Skip directly to content

Children and Families Bill becomes law after receiving royal assent

Like us on fb

Lukes Dad's picture
on Thu, 03/20/2014 - 11:05
Fight Child Protection Department Corruption: 
Children and Families Bill becomes law after receiving royal assent

Note: The following is the spin put out by the government to gloss over the fact that it will now be even easier for Social Services in the UK to steal children, and sell them off on the internet on adoption websites. Hundreds of parents have already been jailed for speaking out about this obvious violation of human rights.

Children's directors welcome 'significantly improved' Act, but warn more work is needed to ensure it supports workers on the frontline

Children in care, prospective adopters and young carers can look forward to greater government support after the Children and Families Act today received royal assent.

Under the Act, looked-after children will be able to stay with their foster families until they turn 21, while care proceedings will be subject to a controversial 26-week time limit – intended to reduce delays for children and adopters – and young carers will have the right to much clearer support from their local authorities.

Major changes in the Act:

• children in care have choice to stay with their foster families until they turn 21
• young carers’ and parent carers’ have clearer rights to support from councils
• reforms to children’s residential care to make sure homes are safe and secure

• expert evidence in family cases concerning children will be permitted only when necessary to resolve case justly
• 26-week time limit for completing care and supervision proceedings, with possibility of extending to eight weeks in some cases

“The Act is all about reforming services for vulnerable children – reflecting this government’s deep determination to give every child, whatever their start in life, an equal chance to make the best of themselves,” said children’s minister Edward Timpson.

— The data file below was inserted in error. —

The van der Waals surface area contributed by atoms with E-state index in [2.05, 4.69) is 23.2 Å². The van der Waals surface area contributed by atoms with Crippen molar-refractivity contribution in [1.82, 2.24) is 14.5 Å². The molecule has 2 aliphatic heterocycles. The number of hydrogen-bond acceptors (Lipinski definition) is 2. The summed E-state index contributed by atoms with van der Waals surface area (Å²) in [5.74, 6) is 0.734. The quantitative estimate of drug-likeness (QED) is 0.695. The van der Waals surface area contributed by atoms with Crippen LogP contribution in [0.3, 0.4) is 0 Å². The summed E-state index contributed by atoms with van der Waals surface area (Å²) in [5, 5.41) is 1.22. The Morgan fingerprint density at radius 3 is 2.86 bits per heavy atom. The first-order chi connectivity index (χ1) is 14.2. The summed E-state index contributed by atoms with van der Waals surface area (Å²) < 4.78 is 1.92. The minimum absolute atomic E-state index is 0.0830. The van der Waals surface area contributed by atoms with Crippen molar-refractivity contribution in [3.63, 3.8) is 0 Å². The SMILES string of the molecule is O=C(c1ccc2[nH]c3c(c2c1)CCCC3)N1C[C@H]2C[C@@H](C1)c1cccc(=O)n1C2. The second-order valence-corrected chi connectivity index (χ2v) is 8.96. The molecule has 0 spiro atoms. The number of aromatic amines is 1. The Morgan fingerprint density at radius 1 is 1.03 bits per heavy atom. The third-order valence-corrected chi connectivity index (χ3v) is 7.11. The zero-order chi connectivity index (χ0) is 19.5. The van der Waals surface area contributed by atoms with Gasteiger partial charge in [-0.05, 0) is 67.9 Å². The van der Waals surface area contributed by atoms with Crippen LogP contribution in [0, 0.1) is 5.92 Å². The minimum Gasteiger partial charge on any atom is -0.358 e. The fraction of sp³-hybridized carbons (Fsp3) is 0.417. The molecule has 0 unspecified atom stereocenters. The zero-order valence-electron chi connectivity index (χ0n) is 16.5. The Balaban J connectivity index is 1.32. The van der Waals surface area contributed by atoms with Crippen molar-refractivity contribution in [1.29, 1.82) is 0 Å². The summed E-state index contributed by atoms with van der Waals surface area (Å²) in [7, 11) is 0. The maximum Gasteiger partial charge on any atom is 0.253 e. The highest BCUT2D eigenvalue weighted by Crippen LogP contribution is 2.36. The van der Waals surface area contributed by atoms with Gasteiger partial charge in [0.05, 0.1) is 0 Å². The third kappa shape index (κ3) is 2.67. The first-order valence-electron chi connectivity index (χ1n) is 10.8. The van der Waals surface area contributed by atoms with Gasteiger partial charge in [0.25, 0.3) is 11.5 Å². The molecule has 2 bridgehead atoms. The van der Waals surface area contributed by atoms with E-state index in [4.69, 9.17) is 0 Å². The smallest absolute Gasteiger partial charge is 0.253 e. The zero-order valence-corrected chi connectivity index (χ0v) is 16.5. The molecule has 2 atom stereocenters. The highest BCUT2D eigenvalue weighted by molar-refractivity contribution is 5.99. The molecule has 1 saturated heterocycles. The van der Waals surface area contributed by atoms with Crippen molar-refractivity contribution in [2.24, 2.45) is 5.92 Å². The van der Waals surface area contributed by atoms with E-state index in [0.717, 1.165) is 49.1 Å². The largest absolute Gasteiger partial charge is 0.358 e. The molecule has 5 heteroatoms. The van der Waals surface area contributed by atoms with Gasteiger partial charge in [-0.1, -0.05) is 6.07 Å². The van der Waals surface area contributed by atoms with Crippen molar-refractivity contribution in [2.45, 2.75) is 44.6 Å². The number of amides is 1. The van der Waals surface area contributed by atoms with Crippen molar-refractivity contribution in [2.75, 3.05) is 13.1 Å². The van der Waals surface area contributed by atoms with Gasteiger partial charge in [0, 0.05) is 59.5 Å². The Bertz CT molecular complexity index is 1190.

“Our adoption reforms will help the 6000 children who need loving homes to be adopted. Our reforms to Special Educational Needs will see a system introduced, which is designed around the needs of children and will support them up to the age of 25.

“For children coming into the care system, the new 26 week time limit for care proceedings will reduce unnecessary delays.”

Andrew Webb, president of the Association of Directors of Children’s Services (ADCS), said the Children and Families Act had changed “significantly for the better” since the original Bill drafts.

“ADCS, through its members, has been working with the government and partners to try to shape the Act and plan for its successful implementation.

Local authorities have been trialling ways to turn the legislation into positive changes for children especially in the two key areas of Special Educational Needs and Adoption and Family Justice,” Webb said.

“We welcome these reforms and we think they are more likely to succeed because they have been grounded in our daily work.”

But he warned there is a lot more work to do to make sure the whole Act, including some of the newer amendments, is developed through regulations and guidance to support those on the front line to implement them.